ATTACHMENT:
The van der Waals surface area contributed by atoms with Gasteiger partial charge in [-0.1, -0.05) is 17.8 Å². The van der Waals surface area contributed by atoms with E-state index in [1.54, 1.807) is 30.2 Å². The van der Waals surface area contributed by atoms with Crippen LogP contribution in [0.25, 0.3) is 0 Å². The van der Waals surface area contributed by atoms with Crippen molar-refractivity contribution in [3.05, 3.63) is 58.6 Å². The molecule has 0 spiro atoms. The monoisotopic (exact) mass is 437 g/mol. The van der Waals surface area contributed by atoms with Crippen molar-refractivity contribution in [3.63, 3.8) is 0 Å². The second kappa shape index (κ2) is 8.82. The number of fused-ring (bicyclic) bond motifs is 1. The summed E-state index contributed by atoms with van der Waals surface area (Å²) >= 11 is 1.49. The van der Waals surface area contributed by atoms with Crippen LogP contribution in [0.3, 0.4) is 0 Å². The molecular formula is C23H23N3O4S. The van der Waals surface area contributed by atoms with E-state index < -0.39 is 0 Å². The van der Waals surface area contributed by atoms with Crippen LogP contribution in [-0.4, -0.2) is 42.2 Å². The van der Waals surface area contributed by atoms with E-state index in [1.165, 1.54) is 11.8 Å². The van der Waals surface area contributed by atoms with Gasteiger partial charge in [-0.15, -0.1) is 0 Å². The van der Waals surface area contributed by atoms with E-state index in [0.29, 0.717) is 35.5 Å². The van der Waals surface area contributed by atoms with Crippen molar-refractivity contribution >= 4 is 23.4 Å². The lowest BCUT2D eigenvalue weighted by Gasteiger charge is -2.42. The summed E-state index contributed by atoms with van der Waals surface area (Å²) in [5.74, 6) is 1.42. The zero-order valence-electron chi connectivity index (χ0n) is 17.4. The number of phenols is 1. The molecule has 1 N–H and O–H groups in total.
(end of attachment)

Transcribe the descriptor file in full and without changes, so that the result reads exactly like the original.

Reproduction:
The van der Waals surface area contributed by atoms with Gasteiger partial charge in [-0.1, -0.05) is 17.8 Å². The van der Waals surface area contributed by atoms with E-state index in [1.54, 1.807) is 30.2 Å². The van der Waals surface area contributed by atoms with Crippen LogP contribution in [0.25, 0.3) is 0 Å². The van der Waals surface area contributed by atoms with Crippen molar-refractivity contribution in [3.05, 3.63) is 58.6 Å². The molecule has 0 spiro atoms. The monoisotopic (exact) mass is 437 g/mol. The van der Waals surface area contributed by atoms with Crippen molar-refractivity contribution in [3.63, 3.8) is 0 Å². The second kappa shape index (κ2) is 8.82. The number of fused-ring (bicyclic) bond motifs is 1. The summed E-state index contributed by atoms with van der Waals surface area (Å²) >= 11 is 1.49. The van der Waals surface area contributed by atoms with Crippen LogP contribution in [0.3, 0.4) is 0 Å². The molecular formula is C23H23N3O4S. The van der Waals surface area contributed by atoms with E-state index < -0.39 is 0 Å². The van der Waals surface area contributed by atoms with Crippen LogP contribution in [-0.4, -0.2) is 42.2 Å². The van der Waals surface area contributed by atoms with E-state index in [1.165, 1.54) is 11.8 Å². The van der Waals surface area contributed by atoms with Gasteiger partial charge in [-0.15, -0.1) is 0 Å². The van der Waals surface area contributed by atoms with E-state index in [0.29, 0.717) is 35.5 Å². The van der Waals surface area contributed by atoms with Crippen molar-refractivity contribution >= 4 is 23.4 Å². The lowest BCUT2D eigenvalue weighted by Gasteiger charge is -2.42. The summed E-state index contributed by atoms with van der Waals surface area (Å²) in [5.74, 6) is 1.42. The zero-order valence-electron chi connectivity index (χ0n) is 17.4. The number of phenols is 1. The molecule has 1 N–H and O–H groups in total.